The file	specified to uncompress	has not	been compressed.
       file: compressed	with xx	bits, can only handle yy bits
	       File was	compressed by a	program	that could deal	with more bits
	       than the	compress code on this machine.	 Recompress  the  file
	       with smaller bits.
       file: already has .Z suffix -- no change
	       The  file is assumed to be already compressed.  Rename the file
	       and try again.
       file: filename too long to tack on .Z
	       The file	cannot be compressed because its name is  longer  than
	       12  characters.	 Rename	 and try again.	 This message does not
	       occur on	BSD systems.
       file already exists; do you wish	to overwrite (y	or n)?
	       Respond "y" if you want the output file to be replaced; "n"  if
	       not.
       uncompress: corrupt input
	       A  SIGSEGV  violation was detected which	usually	means that the
	       input file has been corrupted.
       Compression: xx.xx%
	       Percentage of the input saved by	compression.   (Relevant  only
	       for -v.)
       -- not a	regular	file or	directory: ignored
	       When the	input file is not a regular file or directory, (e.g. a
	       symbolic	link, socket, FIFO, device file),  it  is  left	 unal-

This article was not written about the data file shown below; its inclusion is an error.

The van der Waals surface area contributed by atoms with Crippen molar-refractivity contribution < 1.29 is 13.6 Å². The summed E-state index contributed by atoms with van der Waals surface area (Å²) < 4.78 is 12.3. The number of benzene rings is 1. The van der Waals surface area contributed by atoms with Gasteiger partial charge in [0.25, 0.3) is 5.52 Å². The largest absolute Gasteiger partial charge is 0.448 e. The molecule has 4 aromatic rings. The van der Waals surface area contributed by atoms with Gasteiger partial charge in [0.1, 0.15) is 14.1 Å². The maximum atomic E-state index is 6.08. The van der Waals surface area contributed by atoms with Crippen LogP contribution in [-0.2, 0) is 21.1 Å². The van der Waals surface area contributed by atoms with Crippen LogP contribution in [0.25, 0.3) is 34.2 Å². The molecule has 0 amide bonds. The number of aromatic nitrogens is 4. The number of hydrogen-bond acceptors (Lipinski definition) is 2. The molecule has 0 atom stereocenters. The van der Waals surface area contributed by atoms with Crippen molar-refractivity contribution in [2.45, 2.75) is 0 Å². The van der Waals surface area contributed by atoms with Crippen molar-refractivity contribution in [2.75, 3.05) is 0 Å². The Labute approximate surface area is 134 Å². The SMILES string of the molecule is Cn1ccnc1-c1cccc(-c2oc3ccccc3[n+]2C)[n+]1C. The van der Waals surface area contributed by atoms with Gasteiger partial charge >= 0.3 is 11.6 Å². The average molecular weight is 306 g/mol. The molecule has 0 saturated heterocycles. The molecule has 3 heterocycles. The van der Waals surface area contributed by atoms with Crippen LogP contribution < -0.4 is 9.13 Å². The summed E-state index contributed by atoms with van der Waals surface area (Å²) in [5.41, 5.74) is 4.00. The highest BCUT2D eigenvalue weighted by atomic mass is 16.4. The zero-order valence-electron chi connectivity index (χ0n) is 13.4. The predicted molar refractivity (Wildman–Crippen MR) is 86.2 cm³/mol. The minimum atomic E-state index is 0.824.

tered.
       -- has xx other links: unchanged
	       The  input file has links; it is	left unchanged.	 See ln(1) for
	       more information. Use the -f flag to force compression of  mul-
	       tiply-linked files.
       -- file unchanged
	       No  savings is achieved by compression.	The input remains vir-
	       gin.

BUGS
       Although	compressed files are compatible	between	 machines  with	 large
       memory,	-b12  should be	used for file transfer to architectures	with a
       small process data space	(64KB or less, as exhibited  by	 the  DEC  PDP
       series, the Intel 80286,	etc.)

       Invoking	 compress with a -r flag will occasionally cause it to produce
       spurious	error warnings of the form

	"<filename>.Z already has .Z suffix - ignored"

       These warnings can be ignored. See the comments in compress.c:compdir()
       for an explanation.

				     local			   COMPRESS(1)

NAME | SYNOPSIS | DESCRIPTION | SEE ALSO | DIAGNOSTICS | BUGS